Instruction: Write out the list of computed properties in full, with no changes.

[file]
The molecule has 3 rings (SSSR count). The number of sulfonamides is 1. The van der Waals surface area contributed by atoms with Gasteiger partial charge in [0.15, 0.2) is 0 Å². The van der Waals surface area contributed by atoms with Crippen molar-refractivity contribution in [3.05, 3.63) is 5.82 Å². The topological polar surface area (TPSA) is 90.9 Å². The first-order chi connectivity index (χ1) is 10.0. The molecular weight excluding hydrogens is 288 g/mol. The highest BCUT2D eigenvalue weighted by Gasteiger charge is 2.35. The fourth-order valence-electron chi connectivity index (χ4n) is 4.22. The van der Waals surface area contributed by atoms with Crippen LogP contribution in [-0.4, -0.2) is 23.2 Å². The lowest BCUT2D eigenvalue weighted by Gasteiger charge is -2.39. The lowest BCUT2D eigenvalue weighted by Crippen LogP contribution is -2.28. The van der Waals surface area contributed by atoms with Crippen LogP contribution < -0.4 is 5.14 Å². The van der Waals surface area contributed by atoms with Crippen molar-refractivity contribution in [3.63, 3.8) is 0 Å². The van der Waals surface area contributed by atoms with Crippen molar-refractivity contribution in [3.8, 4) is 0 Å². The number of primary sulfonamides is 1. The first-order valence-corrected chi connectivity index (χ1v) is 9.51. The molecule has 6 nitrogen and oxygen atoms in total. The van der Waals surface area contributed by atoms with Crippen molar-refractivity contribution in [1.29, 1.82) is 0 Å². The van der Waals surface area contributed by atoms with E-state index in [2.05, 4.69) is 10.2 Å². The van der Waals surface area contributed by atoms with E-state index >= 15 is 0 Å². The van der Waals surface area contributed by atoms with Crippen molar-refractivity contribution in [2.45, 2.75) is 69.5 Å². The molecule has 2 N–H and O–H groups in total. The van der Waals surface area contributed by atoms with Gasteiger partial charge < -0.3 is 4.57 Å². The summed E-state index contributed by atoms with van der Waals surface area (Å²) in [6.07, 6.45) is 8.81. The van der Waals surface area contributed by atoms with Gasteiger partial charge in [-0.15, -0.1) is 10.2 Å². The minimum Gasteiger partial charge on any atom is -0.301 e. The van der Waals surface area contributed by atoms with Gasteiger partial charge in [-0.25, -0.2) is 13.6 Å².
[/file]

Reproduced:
The molecule has 3 rings (SSSR count). The number of sulfonamides is 1. The van der Waals surface area contributed by atoms with Gasteiger partial charge in [0.15, 0.2) is 0 Å². The van der Waals surface area contributed by atoms with Crippen molar-refractivity contribution in [3.05, 3.63) is 5.82 Å². The topological polar surface area (TPSA) is 90.9 Å². The first-order chi connectivity index (χ1) is 10.0. The molecular weight excluding hydrogens is 288 g/mol. The highest BCUT2D eigenvalue weighted by Gasteiger charge is 2.35. The fourth-order valence-electron chi connectivity index (χ4n) is 4.22. The van der Waals surface area contributed by atoms with Crippen LogP contribution in [-0.4, -0.2) is 23.2 Å². The lowest BCUT2D eigenvalue weighted by Gasteiger charge is -2.39. The lowest BCUT2D eigenvalue weighted by Crippen LogP contribution is -2.28. The van der Waals surface area contributed by atoms with Crippen LogP contribution < -0.4 is 5.14 Å². The van der Waals surface area contributed by atoms with Crippen molar-refractivity contribution in [3.63, 3.8) is 0 Å². The van der Waals surface area contributed by atoms with Crippen molar-refractivity contribution in [3.8, 4) is 0 Å². The number of primary sulfonamides is 1. The first-order valence-corrected chi connectivity index (χ1v) is 9.51. The molecule has 6 nitrogen and oxygen atoms in total. The van der Waals surface area contributed by atoms with Crippen molar-refractivity contribution in [1.29, 1.82) is 0 Å². The van der Waals surface area contributed by atoms with E-state index in [2.05, 4.69) is 10.2 Å². The van der Waals surface area contributed by atoms with E-state index >= 15 is 0 Å². The van der Waals surface area contributed by atoms with Crippen molar-refractivity contribution in [2.45, 2.75) is 69.5 Å². The molecule has 2 N–H and O–H groups in total. The van der Waals surface area contributed by atoms with Gasteiger partial charge < -0.3 is 4.57 Å². The summed E-state index contributed by atoms with van der Waals surface area (Å²) in [6.07, 6.45) is 8.81. The van der Waals surface area contributed by atoms with Gasteiger partial charge in [-0.15, -0.1) is 10.2 Å². The minimum Gasteiger partial charge on any atom is -0.301 e. The van der Waals surface area contributed by atoms with Gasteiger partial charge in [-0.25, -0.2) is 13.6 Å².